On top of that, many people who work two jobs aren't fulltime at either -- for hourly employees in the current economy, fulltime work is the holy grail; most places, far from throwing out overtime willy-nilly, try to keep employees under 40 hours.
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Old 10-03-10, 10:41 PM
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Re: Creating jobs(banning overtime?)

Originally Posted by dvd-4-life View Post
If you make 30 bucks an hour working OT ,that means you make 20 bucks an hour straight time. Paying someone straight time at 12 bucks an hour is a hell of alot cheaper than paying a tired and overworked worker 30 bucks an hour .A new employee would start making less than an experienced employee(unless he was a college football or basketball player).
This logic is nonsensical. Why not just dump the person making 20 bucks an hour straight time, for the guy who will make $12 an hour? Then dump that guy for a guy who will work for $6 an hour?
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Old 10-03-10, 10:48 PM
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Re: Creating jobs(banning overtime?)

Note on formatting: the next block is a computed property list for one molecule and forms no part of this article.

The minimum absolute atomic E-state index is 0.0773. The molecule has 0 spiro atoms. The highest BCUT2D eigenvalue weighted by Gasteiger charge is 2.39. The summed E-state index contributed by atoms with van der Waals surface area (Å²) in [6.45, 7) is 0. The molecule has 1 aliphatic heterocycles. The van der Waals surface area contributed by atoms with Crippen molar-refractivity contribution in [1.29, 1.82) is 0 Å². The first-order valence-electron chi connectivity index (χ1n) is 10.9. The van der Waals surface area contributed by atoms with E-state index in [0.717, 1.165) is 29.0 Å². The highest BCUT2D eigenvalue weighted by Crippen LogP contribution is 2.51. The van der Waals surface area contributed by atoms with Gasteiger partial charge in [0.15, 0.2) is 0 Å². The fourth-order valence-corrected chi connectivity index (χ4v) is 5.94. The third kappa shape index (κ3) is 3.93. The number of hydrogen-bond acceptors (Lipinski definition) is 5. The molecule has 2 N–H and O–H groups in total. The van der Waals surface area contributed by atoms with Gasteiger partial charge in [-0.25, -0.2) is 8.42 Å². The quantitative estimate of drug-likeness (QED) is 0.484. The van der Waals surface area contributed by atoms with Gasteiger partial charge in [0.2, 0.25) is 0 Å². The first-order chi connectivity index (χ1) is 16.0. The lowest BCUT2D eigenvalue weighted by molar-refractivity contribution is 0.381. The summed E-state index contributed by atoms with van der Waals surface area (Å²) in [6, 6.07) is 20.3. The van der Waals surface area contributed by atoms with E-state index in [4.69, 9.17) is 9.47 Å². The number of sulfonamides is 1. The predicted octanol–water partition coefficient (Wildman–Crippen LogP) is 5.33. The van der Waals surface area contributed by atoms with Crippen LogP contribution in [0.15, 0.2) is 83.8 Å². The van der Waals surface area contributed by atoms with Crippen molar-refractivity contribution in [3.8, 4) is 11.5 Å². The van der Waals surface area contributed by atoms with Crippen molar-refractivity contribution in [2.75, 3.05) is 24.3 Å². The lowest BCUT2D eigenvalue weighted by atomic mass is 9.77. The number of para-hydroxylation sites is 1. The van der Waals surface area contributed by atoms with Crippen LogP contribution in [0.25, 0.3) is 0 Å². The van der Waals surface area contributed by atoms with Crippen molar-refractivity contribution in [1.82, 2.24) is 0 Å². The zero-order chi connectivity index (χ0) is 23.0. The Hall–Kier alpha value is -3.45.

Originally Posted by DVD Josh View Post
This logic is nonsensical. Why not just dump the person making 20 bucks an hour straight time, for the guy who will make $12 an hour? Then dump that guy for a guy who will work for $6 an hour?
Read #14, I guess thats not logical either.
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Old 10-03-10, 10:50 PM
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Re: Creating jobs(banning overtime?)

Originally Posted by DVD Josh View Post
This logic is nonsensical. Why not just dump the person making 20 bucks an hour straight time, for the guy who will make $12 an hour? Then dump that guy for a guy who will work for $6 an hour?
The Pittsburgh Pirates have been doing this for the last 17 yrs and have been making money doing it,upsetting the baseball purists.
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Old 10-03-10, 10:54 PM
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Re: Creating jobs(banning overtime?)

Originally Posted by DVD Josh View Post
This logic is nonsensical. Why not just dump the person making 20 bucks an hour straight time, for the guy who will make $12 an hour? Then dump that guy for a guy who will work for $6 an hour?